For more information, visit www.615green.org.
Take the library outside
The Central Library Plaza, located at 10 Grand Army Plaza, is the scenic front porch of the library itself, but doubles as a reading room during warmer months. The plaza features landscaped garden areas, stone benches, café tables, refreshments, fountains and planters.
The Brooklyn Central Public Library is open Monday to Thursday from 9 a.m. until 9 p.m. and Friday to Saturday from 10 a.m. until 6 p.m.
For more information, visit www.brooklynpubliclibrary.org/locations/central/plaza.
Hammocks at the park
LONG ISLAND CITY — The hammocks at Gantry Plaza State Park are prime seating for bookworms this summer, so head here early to snag a spot.
Everyday during summer, weather permitting, hammocks are strung up near the playground in Gantry Plaza State Park, located at 47th Road on the East River. Lazy-style personal benches litter the waterfront, and when seating is scarce, the park offers a 12-acre lawn to sprawl in, with abundant views of the midtown Manhattan skyline.
For more information, visit www.nysparks.com/parks/149.
Take off on your summer reading
LAGUARDIA AIRPORT— Laguardia Airport’s Central Terminal has the best seats for your summer reading to take off.
A row of white rocking chairs looks out onto the airfield at two nooks in the airport’s Central Terminal, and graces potential readers with a relaxing landscape of planes and the occasional seagull.
To top it off, the Central Terminal is brimming with convenient food, like Five Guys Burger and Au Bon Pain, and restrooms are available.
BRONX — Wave Hill’s gardens are a colorful alternative to the usual park landscape.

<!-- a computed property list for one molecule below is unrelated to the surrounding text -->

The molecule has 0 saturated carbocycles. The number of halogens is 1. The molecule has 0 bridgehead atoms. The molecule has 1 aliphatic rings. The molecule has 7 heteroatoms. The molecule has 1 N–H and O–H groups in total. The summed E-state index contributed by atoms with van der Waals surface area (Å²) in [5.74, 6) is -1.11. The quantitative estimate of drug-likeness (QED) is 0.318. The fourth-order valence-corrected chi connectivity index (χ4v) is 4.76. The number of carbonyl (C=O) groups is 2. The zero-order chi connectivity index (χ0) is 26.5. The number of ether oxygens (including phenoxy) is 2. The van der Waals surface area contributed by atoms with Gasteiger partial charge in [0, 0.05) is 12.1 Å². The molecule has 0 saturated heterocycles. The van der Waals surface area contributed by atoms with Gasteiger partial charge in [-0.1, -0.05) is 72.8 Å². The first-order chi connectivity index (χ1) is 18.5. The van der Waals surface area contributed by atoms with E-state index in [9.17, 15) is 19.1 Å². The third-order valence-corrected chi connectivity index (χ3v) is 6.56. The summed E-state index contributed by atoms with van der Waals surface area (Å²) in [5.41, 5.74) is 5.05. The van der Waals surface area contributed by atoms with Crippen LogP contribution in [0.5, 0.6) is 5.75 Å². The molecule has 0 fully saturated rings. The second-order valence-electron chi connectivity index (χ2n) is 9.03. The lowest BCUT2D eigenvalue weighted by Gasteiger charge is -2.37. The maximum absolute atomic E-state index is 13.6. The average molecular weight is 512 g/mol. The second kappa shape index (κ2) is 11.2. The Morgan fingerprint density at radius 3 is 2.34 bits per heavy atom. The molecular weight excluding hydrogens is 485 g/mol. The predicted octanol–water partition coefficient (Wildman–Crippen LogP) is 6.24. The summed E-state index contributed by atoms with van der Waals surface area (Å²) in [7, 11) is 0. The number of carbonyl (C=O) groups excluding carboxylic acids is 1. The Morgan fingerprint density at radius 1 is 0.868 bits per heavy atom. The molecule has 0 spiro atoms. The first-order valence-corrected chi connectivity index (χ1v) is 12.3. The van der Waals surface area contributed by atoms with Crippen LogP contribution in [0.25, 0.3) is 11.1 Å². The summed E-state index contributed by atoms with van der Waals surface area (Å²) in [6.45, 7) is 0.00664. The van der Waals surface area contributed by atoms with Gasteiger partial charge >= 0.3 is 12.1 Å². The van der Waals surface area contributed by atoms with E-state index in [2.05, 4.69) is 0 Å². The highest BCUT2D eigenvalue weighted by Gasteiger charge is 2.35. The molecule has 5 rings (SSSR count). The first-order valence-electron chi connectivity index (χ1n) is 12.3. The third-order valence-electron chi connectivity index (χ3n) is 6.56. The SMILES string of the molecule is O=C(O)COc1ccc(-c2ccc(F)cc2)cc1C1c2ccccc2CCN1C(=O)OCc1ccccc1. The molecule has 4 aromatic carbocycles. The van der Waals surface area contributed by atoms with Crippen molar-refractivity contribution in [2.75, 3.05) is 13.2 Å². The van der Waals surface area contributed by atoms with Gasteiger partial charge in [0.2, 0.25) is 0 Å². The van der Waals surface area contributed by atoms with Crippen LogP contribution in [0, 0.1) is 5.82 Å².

This public garden and cultural center offers 28 acres of lush flora and lawn to use as your reading room this summer. Settle down with a book in the Pergola Garden for a sweeping view of the Hudson River, or get some tree shade in the Conifer Slope garden.
“A dozen or so garden ‘rooms’ focus the senses on the distinctive aesthetics of Wave Hill’s plantings, while the Great Lawn and Lower Lawn give the eye a broad sweep to enjoy,” said Martha Gellens, a spokeswoman for Wave Hill.
Wave Hill is located at West 249th Street and Independence Avenue, and is open Tuesday to Sunday from 9 a.m until 5:30 p.m. Admission is $8 for adults, $4 for students and seniors, and $2 for children over 6 years old.
For more information, visit www.wavehill.org.
Conference House Park
TOTTENVILLE — Supplement your summer reading with a little bit of Staten Island history, and a great view of the water
Conference House Park, a 265-acre park located at Shore Rd. and Saterlee St., provides a variety of terrain for readers to enjoy their reading this season.
For instance, head to the pavilion for a great view of the water, seating and shade. For those willing to get gritty, bring a towel and settle on the beach. For lawn seekers, head north to the Conference House, one of four historical buildings that reside on the park.
The park also features walking paths, bike trails and restrooms are available.
For more information, visit www.nycgovparks.org/parks/conferencehousepark.